7 Innocent Habits That Are Seriously Hurting Your Neck
Woke up with a stiff neck? These surprising factors may be responsible.
You’re a textaholic
Bad posture is one of the leading causes of neck pain. (Try these 7 easy fixes to improve your posture.) The more time you spend with your head pulled forward or down—the very position your neck takes when you’re glued to your phone—means more work for the vertebrae of the lower neck. This also stresses the muscles of the upper back as they balance out the movement of your head. (Learn more about how texting hurts your body.) Try to keep your phone as close to eye level as possible to avoid this neck strain. The same goes for desk jockeys: When sitting at your desk, look straight ahead. Your eyes should stare at the top of your computer screen. If you need more leverage, use a few hardcover books to make your screen sit higher than you. Don’t miss these other ways to help your body recover from sitting at a desk all day.
You’re super stressed
Stress is a pain in the neck. “As stress goes up I definitely see more patients with neck pain. Every year around tax time the number of patients with neck pain increases, especially among Wall Street types here in New York,” Robert Gotlin, DO, director of orthopedic and sports rehab at Beth Israel Medical Center in New York City, told EverydayHealth.com. (Don’t miss these other ways stress can make you sick.) Muscle tension is one of your body’s default reactions to every day stressors. Sharpen your awareness of how stress is affecting you and take measures to relax—for the sake of your neck (if not your sanity). Take up a yoga class or practice meditation. Inhale positivity and exhale stress. If yoga isn’t your thing, try these other 8 great ways to de-stress.
You’re still smoking
If your neck is giving you problems, consider this one more reason (among too many to count) to quit smoking. Smoking accelerates degenerative disc disease. Chemicals in cigarettes harden your arteries and decrease blood supply to bones and discs, which starves the bones of your neck for nutrients. Want quitting inspiration? Check out these tricks to stop smoking.
You slept funny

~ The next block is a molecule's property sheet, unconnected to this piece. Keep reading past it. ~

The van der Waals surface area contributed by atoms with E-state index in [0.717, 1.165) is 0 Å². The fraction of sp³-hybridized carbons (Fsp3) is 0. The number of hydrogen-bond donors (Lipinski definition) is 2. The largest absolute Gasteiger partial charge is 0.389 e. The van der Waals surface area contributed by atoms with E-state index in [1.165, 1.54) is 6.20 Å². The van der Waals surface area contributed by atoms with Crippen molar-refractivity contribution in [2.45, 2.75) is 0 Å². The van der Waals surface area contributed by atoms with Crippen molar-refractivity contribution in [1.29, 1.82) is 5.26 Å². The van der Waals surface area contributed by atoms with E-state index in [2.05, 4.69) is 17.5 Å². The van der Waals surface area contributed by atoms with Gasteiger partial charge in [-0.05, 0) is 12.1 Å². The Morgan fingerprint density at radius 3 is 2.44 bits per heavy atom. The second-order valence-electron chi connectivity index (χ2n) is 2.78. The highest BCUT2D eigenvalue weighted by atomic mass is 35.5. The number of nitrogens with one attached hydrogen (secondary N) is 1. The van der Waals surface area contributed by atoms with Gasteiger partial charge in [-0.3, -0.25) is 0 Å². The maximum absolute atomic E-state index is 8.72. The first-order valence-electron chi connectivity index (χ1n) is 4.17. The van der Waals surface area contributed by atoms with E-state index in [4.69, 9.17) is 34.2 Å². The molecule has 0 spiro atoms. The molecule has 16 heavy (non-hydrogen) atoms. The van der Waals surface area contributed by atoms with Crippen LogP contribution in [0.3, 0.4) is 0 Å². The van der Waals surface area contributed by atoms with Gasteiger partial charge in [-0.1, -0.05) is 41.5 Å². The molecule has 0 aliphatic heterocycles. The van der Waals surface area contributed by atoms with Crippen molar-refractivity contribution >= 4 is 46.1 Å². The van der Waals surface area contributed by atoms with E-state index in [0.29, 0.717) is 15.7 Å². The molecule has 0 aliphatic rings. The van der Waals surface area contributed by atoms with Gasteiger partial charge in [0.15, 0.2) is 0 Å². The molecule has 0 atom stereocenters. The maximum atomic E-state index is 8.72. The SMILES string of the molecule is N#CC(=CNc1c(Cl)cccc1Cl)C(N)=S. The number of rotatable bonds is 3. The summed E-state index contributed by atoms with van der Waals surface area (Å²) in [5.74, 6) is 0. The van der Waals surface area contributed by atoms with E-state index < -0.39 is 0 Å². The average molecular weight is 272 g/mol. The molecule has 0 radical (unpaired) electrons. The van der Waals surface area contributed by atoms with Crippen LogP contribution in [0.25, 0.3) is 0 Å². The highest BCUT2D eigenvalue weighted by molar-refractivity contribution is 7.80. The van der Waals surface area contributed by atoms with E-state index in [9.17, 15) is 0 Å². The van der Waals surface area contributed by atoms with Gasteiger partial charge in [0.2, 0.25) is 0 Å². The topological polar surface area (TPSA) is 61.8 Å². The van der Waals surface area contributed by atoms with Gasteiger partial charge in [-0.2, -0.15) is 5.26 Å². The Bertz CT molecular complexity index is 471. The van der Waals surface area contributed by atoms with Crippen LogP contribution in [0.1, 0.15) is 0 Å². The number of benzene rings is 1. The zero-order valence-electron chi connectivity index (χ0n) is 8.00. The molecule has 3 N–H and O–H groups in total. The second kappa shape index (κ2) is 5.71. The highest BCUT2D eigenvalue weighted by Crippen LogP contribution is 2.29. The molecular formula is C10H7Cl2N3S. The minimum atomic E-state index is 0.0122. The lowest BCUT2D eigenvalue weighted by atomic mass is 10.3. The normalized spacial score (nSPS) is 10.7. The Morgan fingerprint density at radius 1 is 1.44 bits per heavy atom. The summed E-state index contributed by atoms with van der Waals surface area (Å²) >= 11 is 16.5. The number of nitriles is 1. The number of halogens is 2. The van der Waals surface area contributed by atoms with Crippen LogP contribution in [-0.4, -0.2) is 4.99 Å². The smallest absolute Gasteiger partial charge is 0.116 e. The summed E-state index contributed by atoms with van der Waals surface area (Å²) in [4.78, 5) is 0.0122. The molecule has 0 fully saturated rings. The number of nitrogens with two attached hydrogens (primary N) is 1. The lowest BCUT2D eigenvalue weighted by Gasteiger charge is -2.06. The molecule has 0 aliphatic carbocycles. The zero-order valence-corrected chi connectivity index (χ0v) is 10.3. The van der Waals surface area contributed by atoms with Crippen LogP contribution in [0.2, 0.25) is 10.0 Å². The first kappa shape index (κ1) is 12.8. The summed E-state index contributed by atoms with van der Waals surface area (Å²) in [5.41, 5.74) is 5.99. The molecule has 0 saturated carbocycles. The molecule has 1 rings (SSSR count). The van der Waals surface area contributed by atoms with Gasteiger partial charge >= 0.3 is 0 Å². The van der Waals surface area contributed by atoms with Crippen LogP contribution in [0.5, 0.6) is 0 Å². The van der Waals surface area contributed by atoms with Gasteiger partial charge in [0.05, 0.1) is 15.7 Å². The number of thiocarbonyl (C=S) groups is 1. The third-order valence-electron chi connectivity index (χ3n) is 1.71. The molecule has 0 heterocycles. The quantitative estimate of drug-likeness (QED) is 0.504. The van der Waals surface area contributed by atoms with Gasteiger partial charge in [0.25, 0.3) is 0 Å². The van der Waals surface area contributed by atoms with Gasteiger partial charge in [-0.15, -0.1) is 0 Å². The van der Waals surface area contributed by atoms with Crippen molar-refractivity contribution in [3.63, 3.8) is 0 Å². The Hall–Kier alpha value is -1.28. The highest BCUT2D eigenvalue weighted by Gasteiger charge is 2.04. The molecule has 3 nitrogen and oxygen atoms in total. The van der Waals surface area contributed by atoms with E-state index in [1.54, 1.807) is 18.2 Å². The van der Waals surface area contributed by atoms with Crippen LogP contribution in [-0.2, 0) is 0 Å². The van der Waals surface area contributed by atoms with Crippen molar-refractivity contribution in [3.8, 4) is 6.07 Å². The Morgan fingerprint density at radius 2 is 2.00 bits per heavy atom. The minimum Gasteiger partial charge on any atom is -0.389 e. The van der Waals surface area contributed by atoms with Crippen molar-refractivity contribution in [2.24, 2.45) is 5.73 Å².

To wake up without morning neck pain, you have to keep your neck as neutral as possible at night, physical therapist Bill Hartman, a sports medicine advisor for Men’s Health told the magazine. Avoid sleep positions where your head bends excessively forward, backward, or to the side, advises Hartman. Stomach sleepers are particularly vulnerable to this kind of neck pain because their heads turn to the side by default. (Find out what the best sleep position is for 11 health problems.) If you’re prone to neck pain, Hartman recommends trying to start sleeping on your back, which allows your pillow to support your head and neck. Try a memory foam pillow, which molds to your neck and helps maintain proper alignment with your spine. Learn more remedies for when you wake up with a stiff neck.
You’re hitting it hard at the gym
According to muscleandfitness.com, neck strain during weight lifting usually occurs toward the end of a set, when you’re determined to pound out a few more reps. Forget “no pain, no gain.” You can easily damage the tissue around your neck ligaments and cause a muscle spasm. Stretching your shoulder blades before a workout can help ease the tension on your upper back, but the best advice is to listen to your body, and rest when you need to. Before you hit the gym, read about these exercise moves that could hurt your body.
You pack your life in your purse
Most women don’t realize the toll their filled-to-the-brim purses have on shoulder and neck muscles. “I have actually weighed ladies’ purses before to show them how much weight they’re carrying,” Robert A. Hayden, a chiropractor and founder of the Iris City Chiropractic Center in Atlanta, told HuffingtonPost.com. (A bad neck is just one of the reasons you should never carry these 12 items in your purse.) The body adapts to the extra weight by compromising its natural step. The arm supporting your bag isn’t moving naturally, which means the other arm is swinging more to compensate. This imbalance can strain your neck and back. For a more symmetrical walk, Dr. Hayden recommends trying bags with wider straps and alternating which shoulder carries the weight to keep your body balanced. You can also use these spine-saving tips for downsizing your bag.
You’re a serial gum chewer
While blowing bubbles might relieve stress, constant strenuous jaw movement can lead to neck pain and headaches. (Plus, it annoys everyone around you because of this scientific reason people hate the sound of chewing). Gum chewing causes stress to the area where the jaw meets the skull and can strain the muscles in your head and neck. If you intend to continue your habit, alternate which side of mouth is doing the chewing. Like any other muscle, your jaw requires an even workout. Or put down the gum and try the easiest cure for bad breath without mints.